Anthony Albanese flew into his first major foreign policy challenge just hours after being sworn in as Prime Minister, as regional tensions over China intensified at a key security summit.
Mr Albanese, working to a Whitlam-like schedule of expediency, was sworn in as Prime Minister on Monday as part of a kitchen cabinet composed of his deputy, Richard Marles (employment and acting PM); Penny Wong (foreign affairs); Jim Chalmers (treasurer) and Katy Gallagher (finance and, for now, attorney-general).
Counting from Saturday’s election has Labor on 73 seats with nine still in doubt, or three short of a majority.
The new Prime Minister revealed he had approached a group of independents (not Greens leader Adam Bandt) to ensure he could govern even if counting does not break his way.
A more delicate balancing act was presenting in Tokyo, to which Foreign Minister Wong and Mr Albanese flew after dropping by the Governor-General.
Australia is one of four members of the Quadrilateral Security Dialogue (Quad), a bloc designed to be a counterweight to Chinese dominance in our region and one of Australia’s most important strategic alliances.
Mr Albanese was evidently warming up to the task of diplomacy when he said his government would bring continuity but also change to foreign policy.
But he addressed the issue of the awful state of relations with China more directly.
“The relationship with China will remain a difficult one,” he said.
“That has not changed; it is China that has changed.”
China was not something Labor wanted to talk about especially much during the election, even as Coalition attacks suggesting it was soft on China or keen on communism blew up in its face and alienated key voters.
It will soon have to.
Beijing denounces the very concept of the Quad as a tool for supporting American imperialism.
In February Quad foreign ministers pledged to enforce freedom of navigation in the East and South China Seas, areas which Beijing treats as part of its sovereign territory.
Indications suggest the agenda for Quad leaders may produce something even more complicated.
Asked in Tokyo if America would use force to defend Taiwan in the event of a military conflict, President Biden seemed to dispense with a policy of deliberate ambiguity designed to avoid ratcheting up tensions.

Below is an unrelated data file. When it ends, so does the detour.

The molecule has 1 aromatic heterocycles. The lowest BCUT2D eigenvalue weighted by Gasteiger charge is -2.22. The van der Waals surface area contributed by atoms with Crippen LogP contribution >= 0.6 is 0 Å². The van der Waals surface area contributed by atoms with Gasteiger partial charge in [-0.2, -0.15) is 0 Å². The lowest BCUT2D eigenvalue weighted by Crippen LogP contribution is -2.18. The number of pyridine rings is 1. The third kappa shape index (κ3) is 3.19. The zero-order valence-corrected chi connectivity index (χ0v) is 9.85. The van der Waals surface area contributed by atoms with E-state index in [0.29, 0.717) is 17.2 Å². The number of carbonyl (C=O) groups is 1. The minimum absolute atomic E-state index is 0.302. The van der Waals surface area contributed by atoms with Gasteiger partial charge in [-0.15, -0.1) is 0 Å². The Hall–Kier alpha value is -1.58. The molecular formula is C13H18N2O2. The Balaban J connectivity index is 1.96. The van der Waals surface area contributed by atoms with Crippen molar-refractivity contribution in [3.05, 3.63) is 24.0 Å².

“Yes,” the President said.
“It’s a commitment.”
Before Mr Albanese arrived on Monday afternoon, bi-lateral talks between President Joe Biden and Japan’s Prime Minister, Fumio Kishida, centred on security, with Japan flagging a boost in its defence capability, which follows rising Chinese defence spending.
Mr Albanese stresses that America remains our top alliance and on the big issues on national security and foreign policy there is unlikely to be much difference at all with his predecessor.
But Labor has also previously signalled its openness to changing relations with China, even if only in tone.
Under the previous government Australia’s hardline rhetoric reached a point where a politician meeting with the Chinese ambassador was cause for denunciation.
Minister Wong previously stressed that thawing diplomatic relations was a question for Beijing, though she criticised the politicisation of national security under the Coalition also rejected by our intelligence chiefs.
As an old cliche about only Nixon being able to go to China has it, media critics will tempt the new government to match the rhetoric of its predecessors.
But our closest allies in America and the United Kingdom have deplored Xi Jinping’s actions in Hong Kong and Xinjiang while also keeping lines of communication with Beijing open.
Australia by contrast has been in the deep freeze with our largest trading partner since 2020.
Whether an Albanese government can achieve a similar balance will be one of its first big tests.